Brighton has long been famous for its thriving literary culture, part of a diverse and carnivalesque creative scene that has developed over two centuries. The city has provided inspiration and backdrop for texts as diverse as Dickens' Dombey and Son, Graham Greene's Brighton Rock and Ann Quin's Berg, and the scholarship at the University of Brighton makes a key contribution to the development and understanding of the literary environment.
Research is particularly strong across contemporary and twentieth-century literatures, gender studies and socio-cultural studies. Work in literature informs a number of wider practices in the arts and humanities including media, graphic novel production and illustration, creative writing, digital writing film, screen and media studies.
Taught courses can be viewed on our courses website
Julie Everton worked as a journalist and professional scriptwriter for film, TV and radio before joining the University of Brighton in 2009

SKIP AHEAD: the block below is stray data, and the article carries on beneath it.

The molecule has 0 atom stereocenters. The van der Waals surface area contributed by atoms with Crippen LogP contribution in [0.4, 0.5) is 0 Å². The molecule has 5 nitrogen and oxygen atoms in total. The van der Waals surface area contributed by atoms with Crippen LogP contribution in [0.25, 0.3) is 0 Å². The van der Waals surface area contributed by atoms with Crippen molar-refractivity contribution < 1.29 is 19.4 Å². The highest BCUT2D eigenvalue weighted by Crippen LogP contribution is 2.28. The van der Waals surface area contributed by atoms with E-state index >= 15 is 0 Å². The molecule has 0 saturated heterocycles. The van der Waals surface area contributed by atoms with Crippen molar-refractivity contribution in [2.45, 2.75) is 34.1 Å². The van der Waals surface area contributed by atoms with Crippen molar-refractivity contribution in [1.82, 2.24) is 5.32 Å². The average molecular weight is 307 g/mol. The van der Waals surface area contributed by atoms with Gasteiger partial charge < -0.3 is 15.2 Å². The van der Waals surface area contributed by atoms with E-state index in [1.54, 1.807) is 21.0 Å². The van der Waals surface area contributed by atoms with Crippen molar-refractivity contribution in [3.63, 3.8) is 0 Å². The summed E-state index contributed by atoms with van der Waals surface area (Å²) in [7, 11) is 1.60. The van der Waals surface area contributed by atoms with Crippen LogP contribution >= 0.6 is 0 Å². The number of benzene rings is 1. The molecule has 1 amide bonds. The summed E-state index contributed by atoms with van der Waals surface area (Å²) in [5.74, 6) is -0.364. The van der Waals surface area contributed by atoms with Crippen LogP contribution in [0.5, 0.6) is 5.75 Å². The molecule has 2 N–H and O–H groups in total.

Keep in touch with further research events from this and related Centres for Research and Enterprise Excellence
Peter Blake’s work on 19th-century journalist George Augustus Sala is published
University Writer in Residence Clare Best gains praise for "The Papermaker".
Successful Writer and poet Clare Best and scriptwriter Sara Clifford will
English Literature student Emily Duke sees her work published online.
Adam Kammerling's response to the destruction of Glasgow's Red Road flats.
Brighton's new course strives to prove the value of teaching good
Faculty of Arts welcomes award-winning authors.
Dr Katy Shaw announces launch of C21 Literature: Journal of 21st-century